Original Scabbards of Medieval Swords, Part I
Some of the best preserved original sword sheaths: 1200-1350 (organic materials).
These finds provide us with invaluable knowledge and information about the details, techniques and materials used during this period. These are really rare, genuine finds, especially when it comes to those most commonly used scabbards, known today mainly from schematic illustrations in manuscripts and slightly more detailed sculptures.
1. Sword known as 'St Maurice of Turin sword' with scabbard, 1200-1250.
The sword of St Maurice is now preserved in the ex-capital of the old States of Savoy: at Turin in the Real Armería. Its name come from the patron saint of the House of Savoy, Saint Maurice.
2. Sword of Fernando de la Cerda, 1255-1275.
In 1943 the tomb of Fernando de la Cerda was opened in Royal Monastery of Las Huelgas, Burgos, Spain, more than six centuries after the Prince's death. His mummified hand was still holding the sword he had been buried with in 1275.
3. Sword of Cangrande della Scala, 1291-1329.
The sword found in the tomb of Italian nobleman, lord of Verona, Cangrande Della Scala (d. 1329) and currently preserved in the Castelvecchio Museum.
It is worth to mention that these are not only scabbards from this period. But these are the most complete ones and representing the most common styles of belting.
There is still circa 10-12 other finds like this, in various condition.
Supplement: decorating scabbard leather before 1300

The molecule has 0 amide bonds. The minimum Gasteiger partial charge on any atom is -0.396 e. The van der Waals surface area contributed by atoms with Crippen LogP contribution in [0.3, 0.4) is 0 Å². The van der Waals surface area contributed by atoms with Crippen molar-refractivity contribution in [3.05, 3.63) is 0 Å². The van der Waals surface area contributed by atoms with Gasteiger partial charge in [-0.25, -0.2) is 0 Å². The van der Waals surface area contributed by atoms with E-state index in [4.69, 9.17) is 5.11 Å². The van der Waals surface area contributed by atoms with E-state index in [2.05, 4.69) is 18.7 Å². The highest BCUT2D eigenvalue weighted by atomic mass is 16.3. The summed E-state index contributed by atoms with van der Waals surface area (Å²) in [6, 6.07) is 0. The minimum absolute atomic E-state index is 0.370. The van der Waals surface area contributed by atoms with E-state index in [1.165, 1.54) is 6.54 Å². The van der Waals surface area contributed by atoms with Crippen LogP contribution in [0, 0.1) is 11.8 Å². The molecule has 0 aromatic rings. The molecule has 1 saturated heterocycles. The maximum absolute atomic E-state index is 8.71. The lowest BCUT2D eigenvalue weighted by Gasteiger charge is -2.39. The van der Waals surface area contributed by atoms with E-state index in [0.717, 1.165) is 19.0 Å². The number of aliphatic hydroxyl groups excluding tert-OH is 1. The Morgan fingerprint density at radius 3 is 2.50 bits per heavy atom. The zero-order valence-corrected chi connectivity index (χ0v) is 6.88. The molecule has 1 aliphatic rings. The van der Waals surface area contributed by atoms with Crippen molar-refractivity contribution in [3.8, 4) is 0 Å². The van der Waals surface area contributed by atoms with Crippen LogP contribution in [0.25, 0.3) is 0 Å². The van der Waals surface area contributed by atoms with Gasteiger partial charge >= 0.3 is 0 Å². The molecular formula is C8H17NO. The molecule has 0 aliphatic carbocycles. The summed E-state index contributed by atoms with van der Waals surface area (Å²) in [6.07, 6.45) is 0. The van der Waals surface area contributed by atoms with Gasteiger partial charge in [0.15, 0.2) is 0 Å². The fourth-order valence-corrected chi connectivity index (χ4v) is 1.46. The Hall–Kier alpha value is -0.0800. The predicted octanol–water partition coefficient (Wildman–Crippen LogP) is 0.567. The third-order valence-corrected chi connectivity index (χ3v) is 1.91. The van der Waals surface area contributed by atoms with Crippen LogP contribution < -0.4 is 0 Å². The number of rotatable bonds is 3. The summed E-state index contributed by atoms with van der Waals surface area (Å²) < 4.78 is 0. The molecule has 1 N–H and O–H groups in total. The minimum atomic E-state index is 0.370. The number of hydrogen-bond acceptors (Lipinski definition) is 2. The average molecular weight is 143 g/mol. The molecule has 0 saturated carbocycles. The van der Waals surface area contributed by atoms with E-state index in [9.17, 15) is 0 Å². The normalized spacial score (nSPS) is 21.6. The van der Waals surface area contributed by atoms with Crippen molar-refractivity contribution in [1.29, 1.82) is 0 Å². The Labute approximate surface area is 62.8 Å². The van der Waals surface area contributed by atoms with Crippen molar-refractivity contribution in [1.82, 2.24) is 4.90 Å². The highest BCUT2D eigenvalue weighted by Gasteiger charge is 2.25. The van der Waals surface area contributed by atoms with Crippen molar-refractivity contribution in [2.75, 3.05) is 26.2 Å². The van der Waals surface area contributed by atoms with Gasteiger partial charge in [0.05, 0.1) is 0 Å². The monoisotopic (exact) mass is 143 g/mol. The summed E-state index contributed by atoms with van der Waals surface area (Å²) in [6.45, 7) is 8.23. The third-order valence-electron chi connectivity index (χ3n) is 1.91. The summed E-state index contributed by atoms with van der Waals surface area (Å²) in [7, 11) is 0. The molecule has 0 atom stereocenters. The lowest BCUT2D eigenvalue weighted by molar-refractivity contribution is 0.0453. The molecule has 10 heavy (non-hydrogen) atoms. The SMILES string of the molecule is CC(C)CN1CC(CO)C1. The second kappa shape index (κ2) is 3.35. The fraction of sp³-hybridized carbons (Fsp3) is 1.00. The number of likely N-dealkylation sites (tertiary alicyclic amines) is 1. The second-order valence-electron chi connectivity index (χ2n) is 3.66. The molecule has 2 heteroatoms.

We have very few of them, that is a fact. We also have a rich ornamentation of leather goods from an earlier period, including a lot of knife scabbards, which also gives us some tips and entitles us to decorate sword sheaths, maintaining the style and techniques used for the period. Almost everyone had a knife with, they were worn on a daily basis and the scabbards were so small that they were a kind of 'element of clothing'. That's why they were decorated. Swords were carried less frequently and for a specific purpose, also, on a separate belt. It is true that they were rarely decorated scabbards, and if so, rather in a simple way.
We have examples of decorating sword sheaths in some manuscripts from circa 1135. These are schematic details that certainly testify to the existence of scabbard ornamentation. These are manuscripts from the period: 1135-1300. But we also have preserved scabbards, such as the Waterford scabbard, 11th century, or the scabbard of St. Hadrian, 1200-1250. Even on the scabbard of Fernando de la Cerde 1255-1275, we find straight lines along the scabbard and on the upper part, that are part of the decoration of the leather, so this is an original example.
Due to many years of studying the source materials from the period 900-1450, I can say with full conviction that decorating sword sheaths in various ways was practically all the time present. Obviously, this was more common in the later period, from around 1300.
The absence of enough surviving examples to define this practice as common does not mean that it did not exist earlier.